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Dramatic fall seen in nurses working in social care

Worrying fall revealed in report that shows high turnover of younger nurses in the sector a particular cause for concern at a dire time for social care providers
Social care

Worrying fall revealed in report that shows high turnover of younger nurses in the sector a particular cause for concern at a dire time for social care providers

The number of nurses working in social care in England has fallen dramatically in the past decade, with experts warning that the high turnover of younger nurses is a cause for concern.

A report by social care network Skills for Care , published on 11 October, showed that registered nurse vacancies in adult social care were among the highest in the sector at 4,900 – meaning unfilled posts or the vacancy rate stood at almost 15%. Turnover rates in the sector were also

Worrying fall revealed in report that shows high turnover of younger nurses in the sector a particular cause for concern at a dire time for social care providers

The number of nurses working in social care in England has fallen dramatically in the past decade, with experts warning that the high turnover of younger nurses is a cause for concern
Picture: iStock

The number of nurses working in social care in England has fallen dramatically in the past decade, with experts warning that the high turnover of younger nurses is a cause for concern.

A report by social care network Skills for Care, published on 11 October, showed that registered nurse vacancies in adult social care were among the highest in the sector at 4,900 – meaning unfilled posts or the vacancy rate stood at almost 15%. Turnover rates in the sector were also worryingly high at more than 40%.

Staff vacancy rates represent the number of unfilled nursing positions in the sector, whereas turnover rates represent the number of staff leaving compared with the number joining.

Figures are another sign of a social care system on its knees, says charity

Over the past year around 1,600 registered nurses have left the sector with recruitment and retention problems cited as reasons. Nursing was the only profession in adult social care to see such a significant drop.

Around 18,500 registered nurses have left the adult social care workforce in England in the past decade, meaning filled nursing roles in the sector fell by 36%.

The Health Foundation charity said the figures were another sign of a social care system ‘on its knees’. Director of policy Hugh Alderwick said: ‘Care providers are facing a huge struggle to recruit staff and many people are going without the care they need.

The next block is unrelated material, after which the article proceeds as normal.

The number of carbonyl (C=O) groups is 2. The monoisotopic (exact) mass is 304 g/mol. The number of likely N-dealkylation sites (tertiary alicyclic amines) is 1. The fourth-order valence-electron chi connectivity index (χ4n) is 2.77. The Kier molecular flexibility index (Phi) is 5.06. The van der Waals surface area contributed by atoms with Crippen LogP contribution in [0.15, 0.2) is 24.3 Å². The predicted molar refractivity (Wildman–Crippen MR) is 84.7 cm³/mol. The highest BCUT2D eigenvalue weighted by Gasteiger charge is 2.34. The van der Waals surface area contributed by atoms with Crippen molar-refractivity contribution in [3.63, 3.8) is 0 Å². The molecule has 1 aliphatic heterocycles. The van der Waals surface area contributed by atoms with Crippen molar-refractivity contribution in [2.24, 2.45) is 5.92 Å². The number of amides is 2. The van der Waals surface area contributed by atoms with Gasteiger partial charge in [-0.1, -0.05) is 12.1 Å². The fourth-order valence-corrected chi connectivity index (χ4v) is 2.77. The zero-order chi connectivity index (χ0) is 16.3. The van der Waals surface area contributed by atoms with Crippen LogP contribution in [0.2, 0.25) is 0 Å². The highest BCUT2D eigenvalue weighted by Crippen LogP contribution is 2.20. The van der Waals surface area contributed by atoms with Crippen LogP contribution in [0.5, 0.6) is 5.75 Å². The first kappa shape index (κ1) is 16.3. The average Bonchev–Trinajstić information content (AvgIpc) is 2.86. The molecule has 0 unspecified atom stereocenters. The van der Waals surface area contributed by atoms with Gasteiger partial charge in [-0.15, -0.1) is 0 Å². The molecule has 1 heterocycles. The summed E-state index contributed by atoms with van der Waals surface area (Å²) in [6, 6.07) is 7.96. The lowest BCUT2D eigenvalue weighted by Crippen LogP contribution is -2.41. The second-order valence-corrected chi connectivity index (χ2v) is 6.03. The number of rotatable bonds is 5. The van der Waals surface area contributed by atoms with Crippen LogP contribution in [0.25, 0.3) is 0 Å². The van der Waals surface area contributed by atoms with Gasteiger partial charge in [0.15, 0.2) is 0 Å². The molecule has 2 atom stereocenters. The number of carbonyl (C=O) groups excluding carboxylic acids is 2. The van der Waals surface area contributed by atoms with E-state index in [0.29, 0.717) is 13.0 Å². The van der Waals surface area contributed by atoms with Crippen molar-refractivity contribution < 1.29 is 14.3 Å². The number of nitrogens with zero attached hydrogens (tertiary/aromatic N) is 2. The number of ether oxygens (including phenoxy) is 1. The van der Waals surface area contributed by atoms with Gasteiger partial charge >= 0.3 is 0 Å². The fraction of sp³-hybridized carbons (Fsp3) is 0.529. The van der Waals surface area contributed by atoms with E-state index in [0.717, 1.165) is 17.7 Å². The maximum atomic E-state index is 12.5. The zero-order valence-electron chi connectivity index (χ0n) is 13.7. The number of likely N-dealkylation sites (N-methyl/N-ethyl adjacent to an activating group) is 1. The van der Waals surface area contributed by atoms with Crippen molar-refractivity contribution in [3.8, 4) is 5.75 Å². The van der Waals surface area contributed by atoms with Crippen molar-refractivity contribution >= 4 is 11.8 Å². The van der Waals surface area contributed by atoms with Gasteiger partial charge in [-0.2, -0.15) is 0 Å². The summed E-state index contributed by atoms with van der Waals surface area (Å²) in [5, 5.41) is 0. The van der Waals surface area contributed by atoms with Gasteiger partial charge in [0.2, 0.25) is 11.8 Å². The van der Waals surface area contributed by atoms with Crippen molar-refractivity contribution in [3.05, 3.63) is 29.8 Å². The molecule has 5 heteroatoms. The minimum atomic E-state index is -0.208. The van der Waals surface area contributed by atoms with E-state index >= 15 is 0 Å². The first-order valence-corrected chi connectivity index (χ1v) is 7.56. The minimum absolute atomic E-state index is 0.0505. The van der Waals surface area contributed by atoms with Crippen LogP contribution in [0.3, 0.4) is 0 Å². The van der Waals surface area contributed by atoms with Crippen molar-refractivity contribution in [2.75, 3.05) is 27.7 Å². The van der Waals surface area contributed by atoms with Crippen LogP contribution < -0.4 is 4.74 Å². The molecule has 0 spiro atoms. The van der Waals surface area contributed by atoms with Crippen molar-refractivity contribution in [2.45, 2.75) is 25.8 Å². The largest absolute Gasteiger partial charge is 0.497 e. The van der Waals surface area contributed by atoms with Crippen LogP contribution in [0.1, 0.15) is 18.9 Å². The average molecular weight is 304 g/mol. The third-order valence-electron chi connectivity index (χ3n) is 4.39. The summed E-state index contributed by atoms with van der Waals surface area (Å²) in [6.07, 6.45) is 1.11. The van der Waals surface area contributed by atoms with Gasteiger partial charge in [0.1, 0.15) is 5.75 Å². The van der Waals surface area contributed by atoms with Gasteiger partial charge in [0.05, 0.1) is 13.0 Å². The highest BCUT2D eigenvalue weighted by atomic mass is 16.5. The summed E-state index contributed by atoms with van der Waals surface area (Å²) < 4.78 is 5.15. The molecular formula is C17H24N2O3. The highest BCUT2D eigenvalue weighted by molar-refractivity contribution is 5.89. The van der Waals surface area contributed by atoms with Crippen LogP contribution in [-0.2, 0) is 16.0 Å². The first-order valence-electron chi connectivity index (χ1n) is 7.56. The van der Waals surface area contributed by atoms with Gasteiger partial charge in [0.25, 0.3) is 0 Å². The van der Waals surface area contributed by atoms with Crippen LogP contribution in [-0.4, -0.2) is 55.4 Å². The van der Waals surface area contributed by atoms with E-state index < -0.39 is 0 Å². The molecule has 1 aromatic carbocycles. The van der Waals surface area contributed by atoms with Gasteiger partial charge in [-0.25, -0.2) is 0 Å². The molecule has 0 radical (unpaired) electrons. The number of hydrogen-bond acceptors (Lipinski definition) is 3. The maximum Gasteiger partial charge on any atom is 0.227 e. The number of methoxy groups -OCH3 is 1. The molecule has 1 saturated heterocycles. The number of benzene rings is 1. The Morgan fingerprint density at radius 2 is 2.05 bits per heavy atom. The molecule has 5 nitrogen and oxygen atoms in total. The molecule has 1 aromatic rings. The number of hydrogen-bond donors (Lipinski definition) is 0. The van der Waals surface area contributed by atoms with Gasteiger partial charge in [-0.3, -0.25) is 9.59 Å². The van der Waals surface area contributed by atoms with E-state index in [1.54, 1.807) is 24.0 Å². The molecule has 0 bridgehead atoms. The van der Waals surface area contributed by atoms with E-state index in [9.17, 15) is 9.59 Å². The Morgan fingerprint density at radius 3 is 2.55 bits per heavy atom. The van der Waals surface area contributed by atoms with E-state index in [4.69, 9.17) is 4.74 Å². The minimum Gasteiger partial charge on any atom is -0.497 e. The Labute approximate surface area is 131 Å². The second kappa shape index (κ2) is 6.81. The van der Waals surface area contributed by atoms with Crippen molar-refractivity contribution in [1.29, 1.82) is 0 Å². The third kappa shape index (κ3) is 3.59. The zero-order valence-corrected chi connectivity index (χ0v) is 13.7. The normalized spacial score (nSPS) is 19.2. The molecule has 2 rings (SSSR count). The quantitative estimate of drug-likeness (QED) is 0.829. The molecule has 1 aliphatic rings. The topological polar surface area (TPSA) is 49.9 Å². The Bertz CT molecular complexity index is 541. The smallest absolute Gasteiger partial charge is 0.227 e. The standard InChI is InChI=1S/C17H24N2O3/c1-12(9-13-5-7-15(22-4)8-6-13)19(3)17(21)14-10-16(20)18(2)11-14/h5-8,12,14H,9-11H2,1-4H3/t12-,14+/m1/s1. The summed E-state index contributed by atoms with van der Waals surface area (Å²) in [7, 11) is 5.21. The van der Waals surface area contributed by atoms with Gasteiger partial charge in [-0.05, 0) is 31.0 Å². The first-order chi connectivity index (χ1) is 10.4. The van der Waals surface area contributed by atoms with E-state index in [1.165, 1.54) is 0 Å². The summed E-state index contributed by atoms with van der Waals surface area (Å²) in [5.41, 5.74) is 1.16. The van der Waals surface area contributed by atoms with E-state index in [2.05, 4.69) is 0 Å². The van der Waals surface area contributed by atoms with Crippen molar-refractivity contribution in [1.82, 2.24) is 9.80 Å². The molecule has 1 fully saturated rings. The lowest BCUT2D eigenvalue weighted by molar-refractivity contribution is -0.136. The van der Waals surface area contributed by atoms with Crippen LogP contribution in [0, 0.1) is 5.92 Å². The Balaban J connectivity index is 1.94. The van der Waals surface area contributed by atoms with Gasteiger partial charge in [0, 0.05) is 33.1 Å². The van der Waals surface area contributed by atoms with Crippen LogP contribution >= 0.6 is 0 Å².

‘Sustained underfunding by central government has contributed to unacceptable pay and conditions for people working in the sector, leaving care providers struggling to compete with other employers.’

Staff turnover rates for registered nurses in social care were much higher than elsewhere in the NHS
Picture: Charles Milligan

While nurses in the sector received a 4.2% pay rise – or £1,500 – between 2020-21 and 2021-22, and their pay has increased by as much as 25% since 2011-12, it has not been enough to keep nurses in the sector.

Staff turnover rates for registered nurses in social care were much higher than elsewhere in the NHS at around 44% compared with 11% for nurses and health visitors working in the NHS, the report showed.

Turnover rate shows younger people starting work in social care are not attracted to stay

Turnover rates among younger social care staff were even higher at around 53% among those under 20, suggesting people starting out in social care were not attracted to stay for the entirety of their careers.

‘It may be that younger staff are using jobs as a stopgap while pursuing education, additional training or working while they consider pursuing a career of their choice,’ the report said.

It comes during a dire time for social care providers, with the report also revealing 165,000 vacant posts overall, an increase of 52% since October last year and the highest on record.

It said there might need to be an extra 480,000 people working in social care by 2035 to keep pace with demand.

Care England charity chief executive Martin Green said: ‘There is a desperate and immediate need for significant increases in funding to keep pace with the cost of living crisis, to help retain staff and to help inject both domestic and overseas recruits into the sector ahead of catastrophic failure caused by government underfunding.’


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